Bolton United Methodist Church (1852)

Sunday, March 15th, 2015 Posted in Bolton, Churches, Greek Revival | Comments Off

Bolton United Methodist Church

The Bolton United Methodist Church is located at 1041 Boston Turnpike in the Quarryville section of Bolton. The church’s history is described in A Historical Sketch of Bolton, Connecticut (1920), by Samuel Morgan Alvord:

The Methodist Church began its work at an early date in Bolton with the first camp meeting ever held in a New England town. The noted itinerant preacher Lorenzo Dow was the leader and great crowds were attracted to his meetings which were held May 30 to June 3, 1805, near the Andover town line directly east of the South District School house. Rev. Mr. [George] Colton [of the Bolton Congregational Church] was deeply offended at this encroachment upon his rights. Camp meetings were held later near camp meeting spring on the South Manchester road.

The first Methodist Church was built at Ouarryville in 1834 near the present edifice. This building was sold to the Universalists in 1851 and moved some distance west and a new church was built the following year. Joseph Ireson was the first pastor in 1823.

A brief history of the “M.E. Church, Quarryville, Connecticut,” by Edgar A. Brownell appears in the Souvenir History of the New England Southern Conference in Three Volumes (1897). As Brownell describes:

Methodist meetings were first held in 1823, at the house of Isaac Keeney, and in pleasant weather were held under the shade of trees in the vicinity of what is known as Quarryville, sometimes under a large elm tree, near the late Isaac Keeney’s residence.

The first meeting-house was built in 1834, and stood near the site of the present one. and was sold to the Universalist Societv in 1851-2, and removed about eighty rods west. The present meeting-house was built in 1852, and cost between $3,000 and $4,000, and has never been without a minister and a fair congregation.

Some years since the Rev. James S. Thomas, then stationed here, thought the society needed a church bell and a barn. He procured the same, and then set at work to pay for them. During his pastorate here special services were held and a great revival took place, “and the Lord added to the church daily such as should be saved,” many of whom are at present members in the church.

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Golden Hill United Methodist Church (1929)

Sunday, March 8th, 2015 Posted in Bridgeport, Churches, Gothic | Comments Off

Golden Hill United Methodist Church

The First Methodist Society in Bridgeport was organized in 1817 and the first church building was opened in 1823. After this wood structure burned down in 1849 it was replaced by a brick one in 1850. After it was deemed unfit for continuing occupancy in the 1920s, a new edifice was built on Golden Hill, overlooking downtown Bridgeport. The new First Methodist Church and Parish House (333-47 Golden Hill Street/210 Elm Street) was constructed as a single structure in 1928-1929 (the church in the Gothic Revival style and the parish house in the Tudor Revival style) to plans by the architectural consortium of Southey, Allen, and Collens. In 1970, several other Methodist Churches merged with First Methodist Church and the church’s name was changed to Golden Hill United Methodist Church.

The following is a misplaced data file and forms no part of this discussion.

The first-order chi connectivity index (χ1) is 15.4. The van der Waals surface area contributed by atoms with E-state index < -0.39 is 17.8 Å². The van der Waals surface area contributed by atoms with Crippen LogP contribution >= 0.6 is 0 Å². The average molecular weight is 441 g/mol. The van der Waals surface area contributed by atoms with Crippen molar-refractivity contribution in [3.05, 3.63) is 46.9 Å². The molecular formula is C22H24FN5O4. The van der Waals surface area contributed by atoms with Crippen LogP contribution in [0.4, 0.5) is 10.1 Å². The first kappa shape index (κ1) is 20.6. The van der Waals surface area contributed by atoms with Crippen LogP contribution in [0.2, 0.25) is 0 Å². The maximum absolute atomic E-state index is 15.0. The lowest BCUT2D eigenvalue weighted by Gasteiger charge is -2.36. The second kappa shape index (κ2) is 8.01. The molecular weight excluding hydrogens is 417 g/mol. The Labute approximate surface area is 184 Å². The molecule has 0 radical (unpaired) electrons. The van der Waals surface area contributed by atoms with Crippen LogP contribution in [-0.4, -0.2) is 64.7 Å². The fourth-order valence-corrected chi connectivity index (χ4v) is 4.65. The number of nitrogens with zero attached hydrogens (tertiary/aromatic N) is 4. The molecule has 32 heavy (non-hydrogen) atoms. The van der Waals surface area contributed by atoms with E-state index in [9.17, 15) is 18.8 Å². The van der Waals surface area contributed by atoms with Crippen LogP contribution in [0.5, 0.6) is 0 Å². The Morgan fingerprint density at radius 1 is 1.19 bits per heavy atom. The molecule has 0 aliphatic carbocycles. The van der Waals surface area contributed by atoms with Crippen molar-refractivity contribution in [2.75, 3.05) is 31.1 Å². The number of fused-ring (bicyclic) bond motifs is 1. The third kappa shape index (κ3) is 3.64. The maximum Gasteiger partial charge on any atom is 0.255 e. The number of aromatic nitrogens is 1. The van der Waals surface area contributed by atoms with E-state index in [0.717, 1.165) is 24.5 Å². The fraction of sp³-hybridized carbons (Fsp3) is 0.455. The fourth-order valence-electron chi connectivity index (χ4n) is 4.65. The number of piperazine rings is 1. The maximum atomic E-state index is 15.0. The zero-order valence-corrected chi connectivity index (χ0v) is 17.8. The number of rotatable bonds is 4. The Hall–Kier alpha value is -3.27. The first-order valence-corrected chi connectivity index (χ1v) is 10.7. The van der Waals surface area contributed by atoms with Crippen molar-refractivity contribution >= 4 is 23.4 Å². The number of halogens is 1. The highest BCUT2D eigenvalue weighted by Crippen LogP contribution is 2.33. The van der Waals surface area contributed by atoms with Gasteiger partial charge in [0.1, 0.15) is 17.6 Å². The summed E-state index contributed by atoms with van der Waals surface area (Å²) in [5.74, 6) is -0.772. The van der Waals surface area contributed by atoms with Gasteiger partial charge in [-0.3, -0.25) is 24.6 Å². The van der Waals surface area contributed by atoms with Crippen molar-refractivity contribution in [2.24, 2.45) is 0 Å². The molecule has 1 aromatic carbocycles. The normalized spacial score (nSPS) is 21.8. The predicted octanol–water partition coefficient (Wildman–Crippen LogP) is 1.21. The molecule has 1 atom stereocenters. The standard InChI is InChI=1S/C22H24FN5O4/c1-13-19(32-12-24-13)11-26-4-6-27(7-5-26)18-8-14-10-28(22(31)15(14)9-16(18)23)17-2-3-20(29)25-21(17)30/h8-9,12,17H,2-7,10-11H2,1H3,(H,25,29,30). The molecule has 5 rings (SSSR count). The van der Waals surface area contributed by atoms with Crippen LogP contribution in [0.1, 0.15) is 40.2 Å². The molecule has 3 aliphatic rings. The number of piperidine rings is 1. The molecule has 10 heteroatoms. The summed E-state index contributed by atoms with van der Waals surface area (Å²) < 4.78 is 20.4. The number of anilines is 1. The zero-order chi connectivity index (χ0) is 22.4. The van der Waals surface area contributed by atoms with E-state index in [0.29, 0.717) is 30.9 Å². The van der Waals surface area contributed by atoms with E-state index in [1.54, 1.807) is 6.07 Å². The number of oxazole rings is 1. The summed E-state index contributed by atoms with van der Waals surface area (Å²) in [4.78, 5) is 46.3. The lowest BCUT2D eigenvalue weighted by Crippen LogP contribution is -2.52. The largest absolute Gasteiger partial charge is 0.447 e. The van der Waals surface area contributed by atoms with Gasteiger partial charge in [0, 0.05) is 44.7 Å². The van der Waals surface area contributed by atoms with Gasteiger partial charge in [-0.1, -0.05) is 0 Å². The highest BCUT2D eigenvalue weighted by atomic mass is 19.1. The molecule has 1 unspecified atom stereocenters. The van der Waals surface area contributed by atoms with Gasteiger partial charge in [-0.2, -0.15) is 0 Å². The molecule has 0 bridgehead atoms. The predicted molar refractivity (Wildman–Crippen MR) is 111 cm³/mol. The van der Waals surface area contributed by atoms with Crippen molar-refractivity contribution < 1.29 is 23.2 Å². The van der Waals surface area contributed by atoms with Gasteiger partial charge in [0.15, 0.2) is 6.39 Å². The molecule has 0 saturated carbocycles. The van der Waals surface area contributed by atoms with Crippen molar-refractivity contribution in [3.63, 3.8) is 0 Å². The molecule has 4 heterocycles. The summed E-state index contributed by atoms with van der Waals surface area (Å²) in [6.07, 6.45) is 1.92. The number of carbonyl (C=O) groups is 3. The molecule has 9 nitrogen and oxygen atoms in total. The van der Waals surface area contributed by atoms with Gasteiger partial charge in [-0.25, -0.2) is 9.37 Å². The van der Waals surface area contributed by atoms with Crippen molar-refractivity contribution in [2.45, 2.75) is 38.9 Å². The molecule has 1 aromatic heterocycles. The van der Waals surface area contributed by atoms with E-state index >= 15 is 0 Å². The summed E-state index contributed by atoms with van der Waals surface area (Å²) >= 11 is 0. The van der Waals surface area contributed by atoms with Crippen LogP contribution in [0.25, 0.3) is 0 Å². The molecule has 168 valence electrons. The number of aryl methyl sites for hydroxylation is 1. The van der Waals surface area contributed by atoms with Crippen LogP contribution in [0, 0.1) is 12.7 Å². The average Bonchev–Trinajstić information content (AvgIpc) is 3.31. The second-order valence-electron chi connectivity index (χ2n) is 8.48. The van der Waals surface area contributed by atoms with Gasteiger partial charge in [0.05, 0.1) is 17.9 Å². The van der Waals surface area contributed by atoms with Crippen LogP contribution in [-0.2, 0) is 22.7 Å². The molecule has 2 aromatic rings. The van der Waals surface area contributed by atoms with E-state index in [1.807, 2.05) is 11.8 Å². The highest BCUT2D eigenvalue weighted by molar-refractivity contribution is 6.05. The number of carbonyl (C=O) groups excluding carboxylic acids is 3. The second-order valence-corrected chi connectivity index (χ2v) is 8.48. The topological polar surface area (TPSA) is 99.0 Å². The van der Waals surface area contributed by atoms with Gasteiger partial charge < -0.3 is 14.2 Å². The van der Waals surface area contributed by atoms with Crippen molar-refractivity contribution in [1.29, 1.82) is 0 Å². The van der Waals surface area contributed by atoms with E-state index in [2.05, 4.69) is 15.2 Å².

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Westport Methodist Episcopal Church (1907)

Sunday, January 4th, 2015 Posted in Churches, Romanesque Revival, Westport | Comments Off

Former Westport Methodist Episcopal Church

Published in 1881, the History of Fairfield County, Connecticut, compiled by D. Hamilton Hurd, describes the early history of the Westport Methodist Episcopal Church:

The construction of the present church was commenced in the year 1851. Rev. Z. Davenport, now living at Saugatuck, Conn., was at that time the preacher in charge. Services were held in the old Universalist church for about two years, and until the Methodist Episcopal Church was completed.

[. . .] The original members were mostly persons who had in former years belonged to the same denomination and had worshiped at a church about two miles north of Westport village, at Poplar Plains.

The first Methodist sermon preached within the limits of this town was at Poplar Plain, in 1790, by Jesse Lee, in a house standing a few rods west of the now old church. Some few years after this regular preaching services were held in a ballroom of a tavern near by, and until the meeting house was built, about the year 1817, slabs upon legs being used for about forty years before the room was regularly seated. The old church is still standing, and is occasionally used upon some funeral occasion, the members having mostly died, the others having joined with some other Methoilist society.